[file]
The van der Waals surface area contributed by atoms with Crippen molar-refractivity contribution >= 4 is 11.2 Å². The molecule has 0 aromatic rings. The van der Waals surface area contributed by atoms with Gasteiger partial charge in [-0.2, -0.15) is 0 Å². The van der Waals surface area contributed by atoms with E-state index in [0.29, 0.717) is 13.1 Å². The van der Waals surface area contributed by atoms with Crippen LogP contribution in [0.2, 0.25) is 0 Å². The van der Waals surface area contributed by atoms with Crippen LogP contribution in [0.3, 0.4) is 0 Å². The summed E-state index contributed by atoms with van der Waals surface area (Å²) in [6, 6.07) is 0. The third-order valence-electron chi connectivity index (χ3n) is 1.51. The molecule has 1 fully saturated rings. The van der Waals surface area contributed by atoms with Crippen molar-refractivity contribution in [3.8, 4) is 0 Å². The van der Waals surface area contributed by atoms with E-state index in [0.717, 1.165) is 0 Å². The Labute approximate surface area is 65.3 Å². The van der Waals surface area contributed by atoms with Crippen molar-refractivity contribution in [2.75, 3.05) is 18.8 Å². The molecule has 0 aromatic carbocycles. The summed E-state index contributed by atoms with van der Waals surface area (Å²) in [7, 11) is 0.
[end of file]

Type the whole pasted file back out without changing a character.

The van der Waals surface area contributed by atoms with Crippen molar-refractivity contribution >= 4 is 11.2 Å². The molecule has 0 aromatic rings. The van der Waals surface area contributed by atoms with Gasteiger partial charge in [-0.2, -0.15) is 0 Å². The van der Waals surface area contributed by atoms with E-state index in [0.29, 0.717) is 13.1 Å². The van der Waals surface area contributed by atoms with Crippen LogP contribution in [0.2, 0.25) is 0 Å². The van der Waals surface area contributed by atoms with Crippen LogP contribution in [0.3, 0.4) is 0 Å². The summed E-state index contributed by atoms with van der Waals surface area (Å²) in [6, 6.07) is 0. The third-order valence-electron chi connectivity index (χ3n) is 1.51. The molecule has 1 fully saturated rings. The van der Waals surface area contributed by atoms with Crippen molar-refractivity contribution in [3.8, 4) is 0 Å². The van der Waals surface area contributed by atoms with E-state index in [0.717, 1.165) is 0 Å². The Labute approximate surface area is 65.3 Å². The van der Waals surface area contributed by atoms with Crippen molar-refractivity contribution in [2.75, 3.05) is 18.8 Å². The molecule has 0 aromatic carbocycles. The summed E-state index contributed by atoms with van der Waals surface area (Å²) in [7, 11) is 0.